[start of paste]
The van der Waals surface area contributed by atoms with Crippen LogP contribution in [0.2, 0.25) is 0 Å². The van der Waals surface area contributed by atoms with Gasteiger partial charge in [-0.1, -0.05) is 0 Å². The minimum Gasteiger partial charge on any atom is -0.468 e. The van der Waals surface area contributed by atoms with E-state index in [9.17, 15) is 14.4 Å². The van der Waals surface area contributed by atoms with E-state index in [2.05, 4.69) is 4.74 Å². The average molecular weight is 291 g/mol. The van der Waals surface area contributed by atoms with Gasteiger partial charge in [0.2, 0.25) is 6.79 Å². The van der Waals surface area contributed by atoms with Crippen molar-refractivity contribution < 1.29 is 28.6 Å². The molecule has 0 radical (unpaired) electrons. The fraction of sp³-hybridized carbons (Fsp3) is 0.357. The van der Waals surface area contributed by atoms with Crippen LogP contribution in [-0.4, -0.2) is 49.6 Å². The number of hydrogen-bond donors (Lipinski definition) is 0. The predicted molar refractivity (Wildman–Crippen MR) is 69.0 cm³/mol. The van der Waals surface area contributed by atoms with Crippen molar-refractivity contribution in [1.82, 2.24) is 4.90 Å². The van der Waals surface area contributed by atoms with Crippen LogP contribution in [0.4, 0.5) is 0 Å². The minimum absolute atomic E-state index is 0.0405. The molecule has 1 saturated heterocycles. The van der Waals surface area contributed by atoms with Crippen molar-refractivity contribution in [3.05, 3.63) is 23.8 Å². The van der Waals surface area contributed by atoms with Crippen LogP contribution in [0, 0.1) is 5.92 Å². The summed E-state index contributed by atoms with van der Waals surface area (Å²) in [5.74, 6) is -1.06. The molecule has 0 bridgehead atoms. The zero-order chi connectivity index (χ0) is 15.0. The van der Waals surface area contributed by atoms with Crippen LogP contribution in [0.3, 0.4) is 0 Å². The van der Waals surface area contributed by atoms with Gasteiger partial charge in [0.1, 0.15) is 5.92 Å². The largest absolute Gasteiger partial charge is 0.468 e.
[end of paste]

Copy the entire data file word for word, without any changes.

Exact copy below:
The van der Waals surface area contributed by atoms with Crippen LogP contribution in [0.2, 0.25) is 0 Å². The van der Waals surface area contributed by atoms with Gasteiger partial charge in [-0.1, -0.05) is 0 Å². The minimum Gasteiger partial charge on any atom is -0.468 e. The van der Waals surface area contributed by atoms with E-state index in [9.17, 15) is 14.4 Å². The van der Waals surface area contributed by atoms with E-state index in [2.05, 4.69) is 4.74 Å². The average molecular weight is 291 g/mol. The van der Waals surface area contributed by atoms with Gasteiger partial charge in [0.2, 0.25) is 6.79 Å². The van der Waals surface area contributed by atoms with Crippen molar-refractivity contribution < 1.29 is 28.6 Å². The molecule has 0 radical (unpaired) electrons. The fraction of sp³-hybridized carbons (Fsp3) is 0.357. The van der Waals surface area contributed by atoms with Crippen LogP contribution in [-0.4, -0.2) is 49.6 Å². The number of hydrogen-bond donors (Lipinski definition) is 0. The predicted molar refractivity (Wildman–Crippen MR) is 69.0 cm³/mol. The van der Waals surface area contributed by atoms with Crippen molar-refractivity contribution in [1.82, 2.24) is 4.90 Å². The van der Waals surface area contributed by atoms with Crippen LogP contribution in [0.4, 0.5) is 0 Å². The minimum absolute atomic E-state index is 0.0405. The molecule has 1 saturated heterocycles. The van der Waals surface area contributed by atoms with Crippen molar-refractivity contribution in [3.05, 3.63) is 23.8 Å². The van der Waals surface area contributed by atoms with Crippen LogP contribution in [0, 0.1) is 5.92 Å². The summed E-state index contributed by atoms with van der Waals surface area (Å²) in [5.74, 6) is -1.06. The molecule has 0 bridgehead atoms. The zero-order chi connectivity index (χ0) is 15.0. The van der Waals surface area contributed by atoms with Crippen LogP contribution in [0.3, 0.4) is 0 Å². The van der Waals surface area contributed by atoms with Gasteiger partial charge in [0.1, 0.15) is 5.92 Å². The largest absolute Gasteiger partial charge is 0.468 e.